SEOUL (Reuters) - South Korea plans to impose a combined fine of 70.3 billion won ($63.1 million) on units of automakers BMW AG, Mercedes-Benz and Porsche citing violation of emission rules, the environment ministry said on Thursday.
Seoul Main Customs, part of the country’s customs agency, have also asked prosecutors to probe the three units for violation of customs law such as illegal imports, the ministry added.
The BMW unit will be fined 60.8 billion won for “falsifying” documents on emission test results and not obtaining approval for changes in emission-control components before their cars were sold, the Ministry of Environment said in a statement.
The Mercedes-Benz and Porsche units will be fined about 7.8 billion won and 1.7 billion won respectively for not obtaining approval for changes in emission-control components before cars were sold.
Certificates of fuel efficiency will be canceled by mid-November and sales to be stopped for 28 BMW models, the ministry said. This measure will not affect cars that have already been sold, it added.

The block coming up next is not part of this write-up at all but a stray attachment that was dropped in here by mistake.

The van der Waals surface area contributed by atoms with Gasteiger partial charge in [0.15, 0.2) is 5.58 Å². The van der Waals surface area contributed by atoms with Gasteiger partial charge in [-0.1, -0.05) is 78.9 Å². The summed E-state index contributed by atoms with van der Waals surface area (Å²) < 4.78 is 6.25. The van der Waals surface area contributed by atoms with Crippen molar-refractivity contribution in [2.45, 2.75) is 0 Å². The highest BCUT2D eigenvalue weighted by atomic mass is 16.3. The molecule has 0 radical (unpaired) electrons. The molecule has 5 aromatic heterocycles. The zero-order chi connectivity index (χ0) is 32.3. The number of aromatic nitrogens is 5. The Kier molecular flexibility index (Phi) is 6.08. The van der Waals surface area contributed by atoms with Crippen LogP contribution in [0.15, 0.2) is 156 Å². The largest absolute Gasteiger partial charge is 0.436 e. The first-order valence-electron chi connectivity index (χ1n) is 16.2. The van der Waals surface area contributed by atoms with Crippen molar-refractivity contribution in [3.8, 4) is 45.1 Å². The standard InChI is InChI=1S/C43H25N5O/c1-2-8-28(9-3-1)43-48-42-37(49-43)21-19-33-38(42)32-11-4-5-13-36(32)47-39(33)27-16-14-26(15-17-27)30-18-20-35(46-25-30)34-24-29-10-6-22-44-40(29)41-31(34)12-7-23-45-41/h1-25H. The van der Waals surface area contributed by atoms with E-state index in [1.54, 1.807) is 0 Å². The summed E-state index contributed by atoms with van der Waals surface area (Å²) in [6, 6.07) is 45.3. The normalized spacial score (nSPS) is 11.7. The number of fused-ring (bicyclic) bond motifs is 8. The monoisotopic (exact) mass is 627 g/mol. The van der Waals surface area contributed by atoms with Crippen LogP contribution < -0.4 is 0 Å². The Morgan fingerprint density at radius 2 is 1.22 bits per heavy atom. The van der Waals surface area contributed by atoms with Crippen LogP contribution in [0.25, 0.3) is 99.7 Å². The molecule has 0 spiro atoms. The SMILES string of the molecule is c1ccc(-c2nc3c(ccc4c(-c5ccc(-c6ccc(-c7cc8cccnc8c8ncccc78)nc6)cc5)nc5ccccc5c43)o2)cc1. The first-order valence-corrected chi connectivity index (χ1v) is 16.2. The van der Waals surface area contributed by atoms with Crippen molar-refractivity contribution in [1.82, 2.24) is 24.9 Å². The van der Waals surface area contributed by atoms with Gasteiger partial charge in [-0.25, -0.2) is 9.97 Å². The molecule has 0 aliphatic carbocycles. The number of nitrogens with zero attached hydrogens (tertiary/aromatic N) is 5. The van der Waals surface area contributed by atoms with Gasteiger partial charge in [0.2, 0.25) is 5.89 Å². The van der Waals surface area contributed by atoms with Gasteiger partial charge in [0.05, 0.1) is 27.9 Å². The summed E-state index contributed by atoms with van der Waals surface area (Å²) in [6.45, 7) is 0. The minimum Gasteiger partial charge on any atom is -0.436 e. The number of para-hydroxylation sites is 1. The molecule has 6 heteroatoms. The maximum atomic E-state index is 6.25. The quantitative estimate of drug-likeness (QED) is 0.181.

The BMW unit said it is “faithfully cooperating” with the government on their probe into certificate documentation errors, and will take necessary measures.
A few of the 200,000 cars that had been imported through customs between 2012-2017 had been declared for customs before approval was given or changes in components were reported, the Mercedez-Benz unit said.
Internal processes will be strengthened to prevent such instances in future, it added.
A spokeswoman for the Porsche unit said the ministry’s measure will not have any impact on their business, as the fine addresses component changes between 2010 and 2015, and all cars being sold now are properly certified.
Reporting by Joyce Lee; Editing by Sherry Jacob-Phillips